I wanted to highlight something important from David Leonhardt’s column this morning that I haven’t seen any comment about. From the column:
“When I asked Dale Jorgenson, the eminent expert on productivity (and a Republican), what had been the positive aspects of President George W. Bush’s economic policy, Mr. Jorgenson said, ‘I don’t see any redeeming features, unfortunately.'”
The reason I call attention to this is that there are still a great many conservatives and Republicans who think the tax cuts enacted by George W. Bush were the epitome of supply-side economics. In my Impostor book I devoted a whole chapter to explaining why they had only the most superficial resemblance to a true supply side policy. Among the reasons:
1. None of the tax cuts were ever enacted permanently and most will expire next year. It was always a key tenet of supply-side economics that only permanent tax cuts affected incentives; temporary tax cuts never did.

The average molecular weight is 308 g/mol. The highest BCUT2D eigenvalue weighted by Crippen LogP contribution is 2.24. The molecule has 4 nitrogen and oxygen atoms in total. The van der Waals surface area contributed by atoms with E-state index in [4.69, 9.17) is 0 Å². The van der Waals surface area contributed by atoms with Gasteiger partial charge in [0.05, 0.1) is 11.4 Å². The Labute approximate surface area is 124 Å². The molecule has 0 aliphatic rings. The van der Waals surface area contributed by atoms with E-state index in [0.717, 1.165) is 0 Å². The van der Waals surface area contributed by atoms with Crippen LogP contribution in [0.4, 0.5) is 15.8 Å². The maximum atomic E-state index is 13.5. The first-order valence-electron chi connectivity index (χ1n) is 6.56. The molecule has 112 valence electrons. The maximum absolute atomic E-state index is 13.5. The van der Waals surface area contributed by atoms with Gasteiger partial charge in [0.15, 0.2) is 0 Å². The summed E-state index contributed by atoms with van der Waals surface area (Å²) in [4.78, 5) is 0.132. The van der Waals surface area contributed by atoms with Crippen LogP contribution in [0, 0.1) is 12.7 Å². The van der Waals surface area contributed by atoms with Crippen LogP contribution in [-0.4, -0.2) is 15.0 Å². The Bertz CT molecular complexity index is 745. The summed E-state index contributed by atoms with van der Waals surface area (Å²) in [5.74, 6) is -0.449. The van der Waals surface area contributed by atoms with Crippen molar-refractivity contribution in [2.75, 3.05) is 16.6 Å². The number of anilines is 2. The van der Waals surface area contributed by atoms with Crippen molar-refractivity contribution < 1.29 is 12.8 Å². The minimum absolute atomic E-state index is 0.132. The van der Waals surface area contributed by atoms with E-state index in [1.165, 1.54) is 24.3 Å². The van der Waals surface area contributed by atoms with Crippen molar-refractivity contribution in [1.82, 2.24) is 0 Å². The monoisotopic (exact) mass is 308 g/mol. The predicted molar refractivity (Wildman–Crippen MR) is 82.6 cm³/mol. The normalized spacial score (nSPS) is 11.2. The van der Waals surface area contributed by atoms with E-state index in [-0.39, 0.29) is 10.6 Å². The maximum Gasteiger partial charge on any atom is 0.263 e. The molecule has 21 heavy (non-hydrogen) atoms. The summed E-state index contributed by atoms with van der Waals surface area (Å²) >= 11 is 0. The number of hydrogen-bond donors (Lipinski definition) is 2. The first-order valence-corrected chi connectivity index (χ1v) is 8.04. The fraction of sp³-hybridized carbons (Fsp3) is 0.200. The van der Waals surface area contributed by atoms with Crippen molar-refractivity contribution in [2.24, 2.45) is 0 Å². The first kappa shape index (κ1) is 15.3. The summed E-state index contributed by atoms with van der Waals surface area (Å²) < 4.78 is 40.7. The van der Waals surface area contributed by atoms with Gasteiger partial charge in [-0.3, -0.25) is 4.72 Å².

2. The marginal rate reductions were small and phased-in over several years. Recent research shows that this is very detrimental, economically. For example: The timing of fiscal interventions: Don’t do tomorrow what you can do today.
3. The vast bulk of Bush’s tax cuts in dollar terms were tax rebates and tax credits with no supply-side effect whatsoever.
Therefore, it is not surprising that there is no evidence of a supply-side economic effect anywhere in the data of the last few years. Jorgenson is right; the Bush tax cuts were a bust. Right wingers should stop defending them.
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